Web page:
Creative Space

'Big Little Lies' Producer on Season 2 and Her "Difficult" Split From Partner Reese Witherspoon

Michele Thomas
Bruna Papandrea was photographed April 18 at her office in Culver City.

Bruna Papandrea — who has three movies scheduled for release in 2019, including a zombie pic starring Lupita Nyong'o along with Noah Hawley's first feature — also reveals why the WGA fight makes her "a bit sad for my agent friends."

Growing up in crime-ridden Snowtown, South Australia ("the equivalent of Compton," she calls it), Bruna Papandrea stayed out of trouble by gravitating toward the arts. "A couple of girls were murdered in my school, but I had amazing teachers," says the third of four children of a single mother. After she dropped out of college, a playwright friend helped her land a job as an assistant at a commercials company, and within a year Papandrea was producing ads for brands like Coca-Cola and KFC. But a romantic breakup led her to move to New York, where she waited tables and was an intern on the 1997 Luke Perry thriller Lifebreath. She did a bit of everything on set and wound up with a co-producer credit.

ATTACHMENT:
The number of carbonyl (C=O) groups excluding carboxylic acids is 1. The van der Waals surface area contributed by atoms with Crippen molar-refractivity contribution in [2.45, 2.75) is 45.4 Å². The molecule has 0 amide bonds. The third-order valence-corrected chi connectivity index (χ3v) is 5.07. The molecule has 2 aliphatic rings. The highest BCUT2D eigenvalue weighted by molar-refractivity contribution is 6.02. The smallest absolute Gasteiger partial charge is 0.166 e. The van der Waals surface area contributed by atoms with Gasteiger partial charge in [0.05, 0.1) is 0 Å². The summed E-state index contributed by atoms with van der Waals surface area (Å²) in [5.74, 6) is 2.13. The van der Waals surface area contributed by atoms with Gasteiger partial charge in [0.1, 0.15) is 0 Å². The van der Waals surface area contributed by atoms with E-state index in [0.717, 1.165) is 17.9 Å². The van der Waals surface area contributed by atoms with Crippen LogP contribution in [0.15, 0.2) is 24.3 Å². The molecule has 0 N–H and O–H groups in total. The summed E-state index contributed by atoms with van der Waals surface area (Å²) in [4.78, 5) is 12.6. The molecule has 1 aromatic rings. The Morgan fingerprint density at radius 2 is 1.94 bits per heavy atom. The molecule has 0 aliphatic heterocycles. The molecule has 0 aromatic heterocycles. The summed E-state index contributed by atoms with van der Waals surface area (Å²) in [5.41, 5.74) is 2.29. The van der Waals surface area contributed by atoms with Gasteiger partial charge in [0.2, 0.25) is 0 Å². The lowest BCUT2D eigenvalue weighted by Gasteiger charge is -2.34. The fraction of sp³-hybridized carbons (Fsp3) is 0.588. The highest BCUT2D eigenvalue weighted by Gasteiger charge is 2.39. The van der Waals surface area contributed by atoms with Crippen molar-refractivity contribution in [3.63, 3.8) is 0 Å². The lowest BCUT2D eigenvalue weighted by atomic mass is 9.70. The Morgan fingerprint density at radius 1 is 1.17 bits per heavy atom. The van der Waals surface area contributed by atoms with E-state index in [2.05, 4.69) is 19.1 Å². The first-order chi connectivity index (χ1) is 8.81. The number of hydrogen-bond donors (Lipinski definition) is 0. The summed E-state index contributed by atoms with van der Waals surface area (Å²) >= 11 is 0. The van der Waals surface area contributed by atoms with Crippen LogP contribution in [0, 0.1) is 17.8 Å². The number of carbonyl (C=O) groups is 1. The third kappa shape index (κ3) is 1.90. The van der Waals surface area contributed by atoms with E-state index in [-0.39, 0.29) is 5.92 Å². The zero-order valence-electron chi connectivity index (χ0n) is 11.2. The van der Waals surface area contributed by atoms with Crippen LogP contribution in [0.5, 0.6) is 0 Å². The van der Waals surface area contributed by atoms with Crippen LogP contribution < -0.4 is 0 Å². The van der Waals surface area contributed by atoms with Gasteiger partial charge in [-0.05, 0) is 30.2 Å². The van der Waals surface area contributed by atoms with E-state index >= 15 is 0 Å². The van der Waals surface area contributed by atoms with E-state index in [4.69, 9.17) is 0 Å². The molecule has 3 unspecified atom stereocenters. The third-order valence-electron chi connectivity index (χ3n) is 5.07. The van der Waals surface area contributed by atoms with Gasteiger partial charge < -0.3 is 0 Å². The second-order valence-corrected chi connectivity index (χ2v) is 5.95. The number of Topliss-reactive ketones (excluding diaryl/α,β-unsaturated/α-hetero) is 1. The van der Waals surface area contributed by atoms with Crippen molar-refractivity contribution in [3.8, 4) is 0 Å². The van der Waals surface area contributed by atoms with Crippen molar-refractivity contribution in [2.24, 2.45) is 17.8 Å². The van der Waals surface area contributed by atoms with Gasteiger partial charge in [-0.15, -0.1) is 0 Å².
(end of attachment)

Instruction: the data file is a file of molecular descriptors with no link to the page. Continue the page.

Since then, Papandrea, 48, has honed her skills as a producer with a knack for finding books ripe for adapting, like Gillian Flynn's Gone Girl and Liane Moriarty's Big Little Lies (season two bows June 9 on HBO). The mother of twins (a boy and a girl; her husband is producer Steve Hutensky) is currently working on a slate that includes Moriarty's Nine Perfect Strangers at Hulu and Karin Slaughter's Pieces of Her at Netflix. On the film front, her Made Up Stories production company has three movies scheduled for release in 2019: the Lupita Nyong'o zombie pic Little Monsters (Neon), Jennifer Kent's The Nightingale (IFC) and the Natalie Portman starrer Lucy in the Sky (Fox Searchlight). Papandrea, who oversees a staff of eight, invited THR to her office in Culver City to talk about being hardballed by studios and her sudden split from producing partner Reese Witherspoon after four years.

How is the WGA/agency feud affecting you as a producer?